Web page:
The story of Benny Benson and the Alaska State Flag are a great way to see Seward with Kids

We had a great day yesterday in the beautiful port of Seward. We met with local vendors and got an up close look at all there is to see and do there. Whenever I do a research trip somewhere I always try to find a variety of options for all different travel styles, interests and budgets. In particular for travelschooling units I love to find local stories to make history come alive for kids. In Seward it’s the story of Benny Benson and the Alaska state flag that really captured my imagination.

Who was Benny Benson?

Benny Benson was a boy who, in many ways, represented the diversity of the state’s unique history. The child of a Swedish born father and an Aleut-Russian mother, Benny was born in a small fishing village on the Alaska peninsula. After the death of his mother, Benny’s father was unable to support his children and had to send them to orphanges. While Benny’s sister headed to Oregon he and his brother were sent to the Jesse Lee Home in Unalaksa in the Aleutian islands.

The home, run by the Methodist Church, cared for hundreds of Aleut boys. It gave them a safe place to stay and an education. Soon after Benny’s arrival, the Church relocated the boys to Seward. There, the Jesse Lee Home was able to serve even more children in need.

The Alaska Flag Design Contest

It was while Benny lived in Seward that in 1927 the territorial governor of Alaska ran a contest for schoolchildren. They were to submit designs for a territorial flag. Benny, age thirteen, designed a simple and yet powerful flag. He composed it with bright stars for the Big Dipper and the North Star on a dark blue background. It was an image which was familiar to all Alaskans as they gazed up into the night sky. As Benny explained to the judges it represented more than simply a familiar image. “The blue field is for the Alaska sky and the forget-me-not, an Alaska flower. The North Star is for the future of the state of Alaska, the most northerly in the Union. The dipper is for the Great Bear – symbolizing strength.”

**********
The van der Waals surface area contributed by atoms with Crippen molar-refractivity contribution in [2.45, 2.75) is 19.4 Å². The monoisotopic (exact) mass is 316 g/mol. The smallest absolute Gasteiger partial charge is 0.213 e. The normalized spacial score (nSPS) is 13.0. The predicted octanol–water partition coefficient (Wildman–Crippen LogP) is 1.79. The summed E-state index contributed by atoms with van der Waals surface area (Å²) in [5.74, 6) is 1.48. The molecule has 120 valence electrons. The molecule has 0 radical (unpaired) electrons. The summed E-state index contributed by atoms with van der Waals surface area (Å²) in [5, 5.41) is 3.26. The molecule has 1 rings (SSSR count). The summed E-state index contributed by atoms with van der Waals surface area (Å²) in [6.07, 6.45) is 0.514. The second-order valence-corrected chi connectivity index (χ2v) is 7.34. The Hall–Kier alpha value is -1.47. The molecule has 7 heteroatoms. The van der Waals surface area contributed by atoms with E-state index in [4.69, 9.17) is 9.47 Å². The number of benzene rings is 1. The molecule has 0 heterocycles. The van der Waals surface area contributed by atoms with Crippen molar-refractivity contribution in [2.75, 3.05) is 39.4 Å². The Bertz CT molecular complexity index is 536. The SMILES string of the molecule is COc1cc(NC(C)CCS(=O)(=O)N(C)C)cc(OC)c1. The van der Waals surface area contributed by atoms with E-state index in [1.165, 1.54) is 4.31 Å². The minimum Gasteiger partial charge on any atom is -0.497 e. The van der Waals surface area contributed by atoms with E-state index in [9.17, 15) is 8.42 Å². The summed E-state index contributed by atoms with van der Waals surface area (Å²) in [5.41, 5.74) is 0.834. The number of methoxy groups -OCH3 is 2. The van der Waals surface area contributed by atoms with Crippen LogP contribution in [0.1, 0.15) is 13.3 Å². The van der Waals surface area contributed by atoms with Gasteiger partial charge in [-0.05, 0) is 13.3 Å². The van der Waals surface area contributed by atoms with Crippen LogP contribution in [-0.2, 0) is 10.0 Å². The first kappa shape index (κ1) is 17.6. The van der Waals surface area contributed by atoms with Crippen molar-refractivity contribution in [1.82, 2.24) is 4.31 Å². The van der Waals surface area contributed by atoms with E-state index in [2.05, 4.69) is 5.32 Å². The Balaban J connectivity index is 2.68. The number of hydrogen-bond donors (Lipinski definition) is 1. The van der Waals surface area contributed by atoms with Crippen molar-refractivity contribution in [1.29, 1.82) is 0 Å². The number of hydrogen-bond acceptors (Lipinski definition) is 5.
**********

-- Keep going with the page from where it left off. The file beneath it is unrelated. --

The thirteen year old Aleut orphan boy had somehow managed to capture the essence of Alaska in this simple image. Benny Benson’s flag would go on to represent the territory through to statehood. For his part, Benny won $1000 and a trip to Washington, DC.

“The blue field is for the Alaska sky and the forget-me-not, an Alaska flower. The North Star is for the future of the state of Alaska, the most northerly in the Union. The dipper is for the Great Bear – symbolizing strength.”

Benny Benson

Benny Benson’s Story and a Visit to Seward, Alaska

Unfortunately the great earthquake of 1964 damaged the Jesse Lee Home . The church relocated the children to a new home in Anchorage. The abandoned buildings where Benny had designed the first flag of Alaska have fallen into disrepair. The city has decided to demolish the entire complex of buildings. However, in their place Seward will build a new memorial and monument to the boy who designed the Alaskan flag. While I was glad to catch a glimpse of what is left, I can’t wait to see what they build in it’s place in the future.

Other fun things for families in Seward to expand on the story of Benny Benson include a visit to Benny Benny Park where kids can stretch their legs and run around a bit.

For now I think as part of any travelschooling Alaska trip that visits Seward the story of Benny Benson is a must. Kids love contests and to hear such a compelling story captures their imaginations. Benny’s own history is also a great jumping off point to study indigenous peoples of Alaska as well as the subsequent influx of Russian and northern European settlers.

For help planning your Alaska travelschooling adventure contact mary@christopher.travel.

Other great things to do with kids in Seward include visiting Exit Glacier and a Kenai Fjords cruise. Or visit the Alaska SeaLife Center and/or enjoy a dog sled experience with real Iditarod winners. Fantastic food options from Alaskan seafood to simple cafes line the quaint streets in this great port town. There is no shortage of fantastic things to do in Seward with kids.

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About Mary

Mary Stephens is a long time homeschooling mother of four: two still at home, one in seminary and one graduated from college. Mary holds a degree in international affairs from Georgetown University and a Masters in Teaching from the American University. Passionate about both travel and education she offers homeschooling tips and tricks as well as free travelschooling units on her website penciltreks.com. Mary also owns Christopher Travel, a luxury travel company specializing in exquisite vacations around the globe.

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